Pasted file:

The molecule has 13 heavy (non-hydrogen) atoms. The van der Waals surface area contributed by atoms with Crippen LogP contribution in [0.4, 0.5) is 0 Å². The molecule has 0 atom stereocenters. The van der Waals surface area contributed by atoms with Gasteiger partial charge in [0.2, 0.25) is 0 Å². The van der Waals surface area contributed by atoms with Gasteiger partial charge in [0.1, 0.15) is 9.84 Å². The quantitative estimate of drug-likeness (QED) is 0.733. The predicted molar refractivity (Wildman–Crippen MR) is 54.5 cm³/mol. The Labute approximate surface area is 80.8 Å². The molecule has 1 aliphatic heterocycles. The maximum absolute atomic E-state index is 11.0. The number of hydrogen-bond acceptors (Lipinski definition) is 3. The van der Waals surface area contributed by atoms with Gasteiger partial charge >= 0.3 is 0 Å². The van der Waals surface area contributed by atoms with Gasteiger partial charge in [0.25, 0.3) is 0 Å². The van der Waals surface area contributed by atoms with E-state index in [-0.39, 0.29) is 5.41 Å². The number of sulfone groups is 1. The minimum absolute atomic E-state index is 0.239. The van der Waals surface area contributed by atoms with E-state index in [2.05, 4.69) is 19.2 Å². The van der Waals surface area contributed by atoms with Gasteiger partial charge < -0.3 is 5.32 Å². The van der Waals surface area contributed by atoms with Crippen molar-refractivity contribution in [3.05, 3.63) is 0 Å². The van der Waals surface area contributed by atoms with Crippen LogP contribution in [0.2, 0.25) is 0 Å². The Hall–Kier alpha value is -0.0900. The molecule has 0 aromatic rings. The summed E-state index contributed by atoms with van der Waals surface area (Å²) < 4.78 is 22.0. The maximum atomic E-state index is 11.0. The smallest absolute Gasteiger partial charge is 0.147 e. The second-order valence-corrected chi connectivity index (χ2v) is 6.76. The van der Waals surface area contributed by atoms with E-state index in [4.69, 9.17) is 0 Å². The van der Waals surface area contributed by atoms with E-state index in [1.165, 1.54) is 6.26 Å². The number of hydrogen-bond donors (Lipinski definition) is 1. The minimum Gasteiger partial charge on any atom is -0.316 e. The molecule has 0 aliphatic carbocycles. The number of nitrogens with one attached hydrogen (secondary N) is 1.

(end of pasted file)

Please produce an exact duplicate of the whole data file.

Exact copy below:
The molecule has 13 heavy (non-hydrogen) atoms. The van der Waals surface area contributed by atoms with Crippen LogP contribution in [0.4, 0.5) is 0 Å². The molecule has 0 atom stereocenters. The van der Waals surface area contributed by atoms with Gasteiger partial charge in [0.2, 0.25) is 0 Å². The van der Waals surface area contributed by atoms with Gasteiger partial charge in [0.1, 0.15) is 9.84 Å². The quantitative estimate of drug-likeness (QED) is 0.733. The predicted molar refractivity (Wildman–Crippen MR) is 54.5 cm³/mol. The Labute approximate surface area is 80.8 Å². The molecule has 1 aliphatic heterocycles. The maximum absolute atomic E-state index is 11.0. The number of hydrogen-bond acceptors (Lipinski definition) is 3. The van der Waals surface area contributed by atoms with Gasteiger partial charge >= 0.3 is 0 Å². The van der Waals surface area contributed by atoms with Gasteiger partial charge in [0.25, 0.3) is 0 Å². The van der Waals surface area contributed by atoms with E-state index in [-0.39, 0.29) is 5.41 Å². The number of sulfone groups is 1. The minimum absolute atomic E-state index is 0.239. The van der Waals surface area contributed by atoms with E-state index in [2.05, 4.69) is 19.2 Å². The van der Waals surface area contributed by atoms with Gasteiger partial charge < -0.3 is 5.32 Å². The van der Waals surface area contributed by atoms with Crippen molar-refractivity contribution in [3.05, 3.63) is 0 Å². The van der Waals surface area contributed by atoms with Crippen LogP contribution in [0.2, 0.25) is 0 Å². The Hall–Kier alpha value is -0.0900. The molecule has 0 aromatic rings. The summed E-state index contributed by atoms with van der Waals surface area (Å²) < 4.78 is 22.0. The maximum atomic E-state index is 11.0. The smallest absolute Gasteiger partial charge is 0.147 e. The second-order valence-corrected chi connectivity index (χ2v) is 6.76. The van der Waals surface area contributed by atoms with E-state index in [4.69, 9.17) is 0 Å². The van der Waals surface area contributed by atoms with E-state index in [1.165, 1.54) is 6.26 Å². The number of hydrogen-bond donors (Lipinski definition) is 1. The minimum Gasteiger partial charge on any atom is -0.316 e. The molecule has 0 aliphatic carbocycles. The number of nitrogens with one attached hydrogen (secondary N) is 1.